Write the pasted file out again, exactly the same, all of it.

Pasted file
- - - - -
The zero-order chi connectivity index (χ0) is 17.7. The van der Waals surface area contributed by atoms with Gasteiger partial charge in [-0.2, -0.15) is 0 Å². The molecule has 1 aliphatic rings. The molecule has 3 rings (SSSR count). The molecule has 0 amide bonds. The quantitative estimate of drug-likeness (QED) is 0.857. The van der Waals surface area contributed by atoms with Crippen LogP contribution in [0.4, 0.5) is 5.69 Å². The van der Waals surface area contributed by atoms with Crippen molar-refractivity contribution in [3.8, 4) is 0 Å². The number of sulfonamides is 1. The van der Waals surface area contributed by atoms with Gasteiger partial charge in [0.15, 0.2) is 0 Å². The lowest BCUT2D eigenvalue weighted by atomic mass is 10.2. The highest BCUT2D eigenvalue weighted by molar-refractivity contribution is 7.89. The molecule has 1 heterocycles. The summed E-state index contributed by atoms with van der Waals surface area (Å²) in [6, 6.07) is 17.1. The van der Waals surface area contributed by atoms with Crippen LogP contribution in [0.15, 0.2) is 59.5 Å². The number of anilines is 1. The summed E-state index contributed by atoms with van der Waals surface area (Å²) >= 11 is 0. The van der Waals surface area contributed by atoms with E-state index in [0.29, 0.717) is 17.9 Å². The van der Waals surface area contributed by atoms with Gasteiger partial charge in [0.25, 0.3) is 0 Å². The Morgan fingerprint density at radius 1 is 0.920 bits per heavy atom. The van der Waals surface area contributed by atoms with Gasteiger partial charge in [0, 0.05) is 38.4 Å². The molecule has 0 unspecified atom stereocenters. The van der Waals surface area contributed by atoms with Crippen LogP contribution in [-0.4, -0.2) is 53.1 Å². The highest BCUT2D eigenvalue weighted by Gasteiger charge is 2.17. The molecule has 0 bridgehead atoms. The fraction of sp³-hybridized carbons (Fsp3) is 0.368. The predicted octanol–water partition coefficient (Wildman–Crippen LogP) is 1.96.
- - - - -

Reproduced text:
The zero-order chi connectivity index (χ0) is 17.7. The van der Waals surface area contributed by atoms with Gasteiger partial charge in [-0.2, -0.15) is 0 Å². The molecule has 1 aliphatic rings. The molecule has 3 rings (SSSR count). The molecule has 0 amide bonds. The quantitative estimate of drug-likeness (QED) is 0.857. The van der Waals surface area contributed by atoms with Crippen LogP contribution in [0.4, 0.5) is 5.69 Å². The van der Waals surface area contributed by atoms with Crippen molar-refractivity contribution in [3.8, 4) is 0 Å². The number of sulfonamides is 1. The van der Waals surface area contributed by atoms with Gasteiger partial charge in [0.15, 0.2) is 0 Å². The lowest BCUT2D eigenvalue weighted by atomic mass is 10.2. The highest BCUT2D eigenvalue weighted by molar-refractivity contribution is 7.89. The molecule has 1 heterocycles. The summed E-state index contributed by atoms with van der Waals surface area (Å²) in [6, 6.07) is 17.1. The van der Waals surface area contributed by atoms with Crippen LogP contribution in [0.15, 0.2) is 59.5 Å². The number of anilines is 1. The summed E-state index contributed by atoms with van der Waals surface area (Å²) >= 11 is 0. The van der Waals surface area contributed by atoms with E-state index in [0.29, 0.717) is 17.9 Å². The van der Waals surface area contributed by atoms with Gasteiger partial charge in [0.25, 0.3) is 0 Å². The Morgan fingerprint density at radius 1 is 0.920 bits per heavy atom. The van der Waals surface area contributed by atoms with Gasteiger partial charge in [0, 0.05) is 38.4 Å². The molecule has 0 unspecified atom stereocenters. The van der Waals surface area contributed by atoms with Crippen LogP contribution in [-0.4, -0.2) is 53.1 Å². The highest BCUT2D eigenvalue weighted by Gasteiger charge is 2.17. The molecule has 0 bridgehead atoms. The fraction of sp³-hybridized carbons (Fsp3) is 0.368. The predicted octanol–water partition coefficient (Wildman–Crippen LogP) is 1.96.